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Every day is Veteran's Day

Chuck Baylis, founder and executive director of Rochester’s Military History Society at 250 Goodman St N, Anderson Alley, grew up with a collector. His mother collected 6,000 dolls and sewed extensive wardrobes for many of them. Baylis, too, collects dolls of a sort, but his are GI Joes, outfitted in military uniforms that span centuries, and they are only a small part of the society’s exhibits.

Now celebrating its tenth anniversary, the society, a museum of sorts, was created from Baylis’s personal collection of military artifacts and local memorabilia. As the collection has grown, families have donated their own military keepsakes from uniforms to wartime love letters.

“I’ve always been interested in the military,” says Baylis, who served as a Green Beret medic in Vietnam from 1963 to 1966. “I got to meet and work with a lot of WWII vets—very cool people.”

When he returned to the United States, Baylis studied photography at Rochester Institute of Technology and later opened a silk-screen house, printing artists’ serigraphs, including some from the late Ramon Santiago. Then he turned to computers, opening Sapphire Business Solutions in the same location his museum now occupies, and began to house his growing collection in the space.

Others have joined him in his dedication to military history, including interns Coby Gagliano and Jordan Perez and volunteers Tom Farnham and Ron Erwin.

On a Friday in August, Gagliano takes visitors on a tour beginning outside the museum’s entrance. He stops to show a piece of the Skoda 10.5cm Howitzer given to the City of Rochester by the Italian government in 1921. “The Italians were desperate for help against the Austrians,” says Gagliano, relating how Italy welcomed its native sons from Rochester into the U. S. or Italian armies and thanked them with the captured weapon. The “mostly original” cannon is today in downtown’s Washington Square Park.

Inside the museum, Enzo Vinci, eleven, dressed in Army fatigues and military boots, sits adjusting the cord on his helmet. Baylis says that Vinci wandered over from his father’s neighboring office when he was six years old and has continued to come back. “Enzo knows so much about the exhibits that he could lead a tour,” says Baylis. “He plans to apply to West Point one day.”

Baylis’s weapons exhibit contains guns from the Revolutionary War to the current Afghanistan conflict. Other shelves hold cannonballs and shells. In one display, GI Joe dolls are dressed in military uniforms from Spartan and Roman to an English cavalry solder in the Napoleonic Wars.

A “Made in Rochester” exhibit chronicles city businesses that supported wartime efforts—an Eastman Kodak WWI pocket camera, a WWII hand grenade, and a 35mm camera. Other artifacts are LRP (Long Range Patrol Rations) produced for the Vietnam war, a WWII M3 fighting knife, a Kodak infrared metascope, and a Stadimeter naval range finder. “I try to buy the unusual, something people generally don’t get to see,” Baylis says, pointing to a “JATO” pack, or jet-assist take-off packs that are small rockets fixed to the sides of heavy airplanes to give them more thrust. In another space, a Vietnam-era patrol river boat is under construction in 1/6 scale by a model shipwright club. When completed, the PRB will feature a fifty-calibre machine gun.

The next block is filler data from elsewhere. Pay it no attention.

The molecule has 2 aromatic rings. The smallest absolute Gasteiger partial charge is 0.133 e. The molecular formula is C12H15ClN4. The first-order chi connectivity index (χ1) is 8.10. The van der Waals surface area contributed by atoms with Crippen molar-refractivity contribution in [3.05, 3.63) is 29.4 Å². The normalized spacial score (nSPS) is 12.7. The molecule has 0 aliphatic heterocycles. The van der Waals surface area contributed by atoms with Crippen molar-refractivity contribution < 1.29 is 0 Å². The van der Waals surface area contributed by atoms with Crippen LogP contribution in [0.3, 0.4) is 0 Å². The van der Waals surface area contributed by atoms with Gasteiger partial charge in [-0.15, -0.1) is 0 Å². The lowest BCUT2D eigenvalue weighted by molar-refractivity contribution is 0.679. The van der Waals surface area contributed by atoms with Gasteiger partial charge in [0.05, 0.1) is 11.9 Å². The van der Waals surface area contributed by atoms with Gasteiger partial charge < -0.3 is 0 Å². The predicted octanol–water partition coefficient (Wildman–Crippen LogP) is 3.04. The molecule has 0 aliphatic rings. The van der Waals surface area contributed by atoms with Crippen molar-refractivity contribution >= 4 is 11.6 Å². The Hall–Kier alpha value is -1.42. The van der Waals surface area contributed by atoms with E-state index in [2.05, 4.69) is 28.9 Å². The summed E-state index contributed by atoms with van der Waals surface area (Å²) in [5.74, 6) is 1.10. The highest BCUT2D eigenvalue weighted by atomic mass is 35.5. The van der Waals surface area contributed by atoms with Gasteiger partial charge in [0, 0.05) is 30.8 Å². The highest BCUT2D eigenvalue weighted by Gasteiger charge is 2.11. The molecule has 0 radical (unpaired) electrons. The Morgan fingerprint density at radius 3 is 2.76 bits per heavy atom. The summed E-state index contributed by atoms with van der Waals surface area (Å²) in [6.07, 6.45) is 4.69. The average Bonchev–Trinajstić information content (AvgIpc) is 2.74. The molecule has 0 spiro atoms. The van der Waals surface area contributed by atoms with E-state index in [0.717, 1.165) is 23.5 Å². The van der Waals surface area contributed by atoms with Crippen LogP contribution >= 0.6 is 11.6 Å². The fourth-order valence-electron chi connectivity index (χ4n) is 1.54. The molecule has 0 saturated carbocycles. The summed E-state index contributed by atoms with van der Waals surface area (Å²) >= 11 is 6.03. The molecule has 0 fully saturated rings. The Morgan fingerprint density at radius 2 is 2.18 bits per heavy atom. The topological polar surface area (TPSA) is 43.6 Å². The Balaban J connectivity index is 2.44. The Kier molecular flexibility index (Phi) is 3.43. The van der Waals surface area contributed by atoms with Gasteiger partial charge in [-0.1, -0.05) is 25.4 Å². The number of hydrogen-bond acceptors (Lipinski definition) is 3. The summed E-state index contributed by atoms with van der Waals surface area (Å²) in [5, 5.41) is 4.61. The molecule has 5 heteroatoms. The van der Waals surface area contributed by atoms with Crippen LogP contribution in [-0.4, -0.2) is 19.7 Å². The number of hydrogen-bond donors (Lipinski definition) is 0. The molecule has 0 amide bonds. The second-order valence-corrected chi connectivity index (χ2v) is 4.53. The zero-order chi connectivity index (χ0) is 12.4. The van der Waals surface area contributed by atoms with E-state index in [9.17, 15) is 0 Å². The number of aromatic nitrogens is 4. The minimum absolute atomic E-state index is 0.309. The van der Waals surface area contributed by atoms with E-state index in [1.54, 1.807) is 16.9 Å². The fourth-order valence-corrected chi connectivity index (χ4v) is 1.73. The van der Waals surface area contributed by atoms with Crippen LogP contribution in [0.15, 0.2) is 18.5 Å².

Rochester natives are represented throughout the museum. George N. Bliss, who received a Civil War Medal of Honor. John Beck, an Eastman School grad who played percussion in a Marine Corp band during the Eisenhower years. Women, too, are represented. Pearl Waxman was in charge of Red Cross canteens in Europe. Her “1945 wedding dress,” a.k.a blue wool military uniform, hangs on display. She’s joined by Dawn Seymour, an Air Force pilot. There’s Jeannie Perin Ross, who was the first nurse to enter Buchenwald, and Bianca Giangregorio, a nurse in Italy during the Battle of the Bulge.

In growing his collection, Baylis emphasizes the importance of sharing it with others. He periodically takes a sampling to Genesee Country Village & Museum as well as to gun shows and veterans groups.

“There’s no real place around here to see military history. Kids learn very little of American military history today,” Baylis adds. “We’d like to go into schools, but many won’t let us come in [citing safety issues].”

It’s true that in a draftless United States, the military remains at a distance for the majority of Americans. For others, discussion of military history seems like promotion of war.

“We don’t glorify war,” says Baylis. “We honor those who have served. It’s important that [children] understand why they have the freedoms they have.” As the society’s website proclaims, “Every Day is Veteran’s Day.”


Nancy O’Donnell is a freelance writer who is curious about everything.

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